CFSI also offers you free leadership training to teach you what’s required of you as a volunteer. A lot of us volunteers are from different walks of life. It’s not just private investigators or former law enforcement officers who volunteer. We’re parents giving some of our time to help out a good cause.

Another thing we do, as CFSI volunteers, is never use the term “runaway” when dealing with a case. When you start using that term, it can feel like you’re blaming the person. We try to abolish that term when we’re looking for missing children.

One of the things I like most about CFSI is that it doesn’t take a dime from anybody. Nobody is making any money off of this. Rather than take donations, CFSI asks people to donate their services or their time. That’s how they operate, and I think it’s great.

Have you had to deal with many cases in Maine since you started volunteering? We’re fortunate that there aren’t as many cases here in New England as there are in other parts of the country. The places where you see the most missing kids is Texas, California and, surprisingly, Ohio.

In Maine, since 2013, we’ve only had a few cases that we’ve had to deal with. We only have seven or eight volunteers in Maine, but we’re always looking for more.

Each state has a chapter of CFSI, and since there aren’t as many cases in New England as in other parts of the country, I oversee the Maine, Vermont and New Hampshire chapters of CFSI.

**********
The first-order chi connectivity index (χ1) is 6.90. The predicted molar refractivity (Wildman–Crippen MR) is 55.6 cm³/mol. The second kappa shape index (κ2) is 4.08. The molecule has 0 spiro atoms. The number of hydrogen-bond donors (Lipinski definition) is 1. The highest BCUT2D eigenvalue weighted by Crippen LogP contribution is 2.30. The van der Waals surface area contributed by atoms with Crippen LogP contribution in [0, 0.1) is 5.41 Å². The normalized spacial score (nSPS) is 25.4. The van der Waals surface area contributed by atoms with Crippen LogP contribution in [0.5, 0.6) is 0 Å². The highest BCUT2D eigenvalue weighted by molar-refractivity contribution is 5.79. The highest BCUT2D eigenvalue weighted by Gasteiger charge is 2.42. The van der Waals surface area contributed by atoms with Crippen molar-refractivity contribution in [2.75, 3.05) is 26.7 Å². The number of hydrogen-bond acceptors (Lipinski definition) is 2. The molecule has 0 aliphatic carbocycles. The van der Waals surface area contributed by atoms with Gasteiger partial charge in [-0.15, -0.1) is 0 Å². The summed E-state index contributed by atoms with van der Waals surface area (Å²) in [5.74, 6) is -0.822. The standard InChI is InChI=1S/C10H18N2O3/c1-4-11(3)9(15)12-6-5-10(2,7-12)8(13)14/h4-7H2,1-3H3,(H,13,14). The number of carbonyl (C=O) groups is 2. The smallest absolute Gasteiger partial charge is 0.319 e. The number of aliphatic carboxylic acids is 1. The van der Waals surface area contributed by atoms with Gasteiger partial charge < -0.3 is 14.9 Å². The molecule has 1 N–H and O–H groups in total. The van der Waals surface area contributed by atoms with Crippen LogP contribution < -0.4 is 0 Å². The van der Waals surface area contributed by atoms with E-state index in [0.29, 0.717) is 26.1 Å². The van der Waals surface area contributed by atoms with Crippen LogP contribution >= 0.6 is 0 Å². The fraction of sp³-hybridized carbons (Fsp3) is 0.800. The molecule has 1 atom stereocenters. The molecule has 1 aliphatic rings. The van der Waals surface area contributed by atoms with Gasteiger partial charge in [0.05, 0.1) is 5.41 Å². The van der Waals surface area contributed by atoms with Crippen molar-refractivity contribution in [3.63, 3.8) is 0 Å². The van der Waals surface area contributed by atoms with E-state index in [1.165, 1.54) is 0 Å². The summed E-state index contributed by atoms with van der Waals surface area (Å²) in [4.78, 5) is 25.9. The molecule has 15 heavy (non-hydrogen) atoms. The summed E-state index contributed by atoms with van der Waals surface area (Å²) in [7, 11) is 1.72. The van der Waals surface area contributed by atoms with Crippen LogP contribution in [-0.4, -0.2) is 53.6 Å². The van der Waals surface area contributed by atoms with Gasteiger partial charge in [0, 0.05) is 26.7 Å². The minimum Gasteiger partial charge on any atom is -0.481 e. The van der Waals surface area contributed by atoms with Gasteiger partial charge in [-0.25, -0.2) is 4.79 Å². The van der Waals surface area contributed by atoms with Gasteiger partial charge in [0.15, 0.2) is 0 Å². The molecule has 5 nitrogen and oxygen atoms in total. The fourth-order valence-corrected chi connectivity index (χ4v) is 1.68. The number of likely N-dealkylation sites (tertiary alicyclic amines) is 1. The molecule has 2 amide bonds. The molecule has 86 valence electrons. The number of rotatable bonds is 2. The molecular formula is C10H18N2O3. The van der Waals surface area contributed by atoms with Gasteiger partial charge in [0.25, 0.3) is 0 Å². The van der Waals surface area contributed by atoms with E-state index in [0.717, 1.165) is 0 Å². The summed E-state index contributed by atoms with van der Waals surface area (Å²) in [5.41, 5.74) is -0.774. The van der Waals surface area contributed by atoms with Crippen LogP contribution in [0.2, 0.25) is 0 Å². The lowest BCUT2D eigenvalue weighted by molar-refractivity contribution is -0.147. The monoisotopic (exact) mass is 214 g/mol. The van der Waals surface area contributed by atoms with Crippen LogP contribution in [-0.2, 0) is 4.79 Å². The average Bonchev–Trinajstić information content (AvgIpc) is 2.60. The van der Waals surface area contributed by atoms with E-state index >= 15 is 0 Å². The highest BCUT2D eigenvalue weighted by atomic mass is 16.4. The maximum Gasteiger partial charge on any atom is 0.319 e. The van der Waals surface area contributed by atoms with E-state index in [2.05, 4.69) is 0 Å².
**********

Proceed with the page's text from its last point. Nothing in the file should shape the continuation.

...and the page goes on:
CFSI actually just hit 1,800 “Found Safes,” which means we successfully found a child who had been reported missing. We’re very proud of that number.

What do you do for work when you’re not volunteering with CFSI? When I’m not volunteering, I do some substitute teaching at Leavitt Area High School. I’ve really taken a liking to it, and my wife does it too. RSU 4 is a really good district and both of my kids go to school there. It’s a little weird for them having their parents teach in their district, but that’s OK.

I also have a mobile notary and process service center (called Spectrum Judicial Services).

When I’m not working or volunteering, (my family and I) love the outdoors. On Sundays, we’re in church all day. We go to Victory Baptist Church in Winthrop. It’s a great place.

My 7-year-old son is into cars with me, so he and I tinker on cars and spend a lot of time together.

I’m also planning on taking some time and participating in the Citizen’s Police Academy in Auburn. It’s a really good way to network and learn about what goes on with law enforcement. From what I understand, it’s a program partially funded by federal monies where you go through about eight or nine weeks of training on how police officers perform their duties and what they do on the job.

I did something similar in North Carolina. There, they gave us a hands-on demonstration on firearms, did some ride-alongs, and taught us about the procedures that the police department used on the job. It’s a really good experience, and now that I have a little bit of free time, I want to try to complete the class.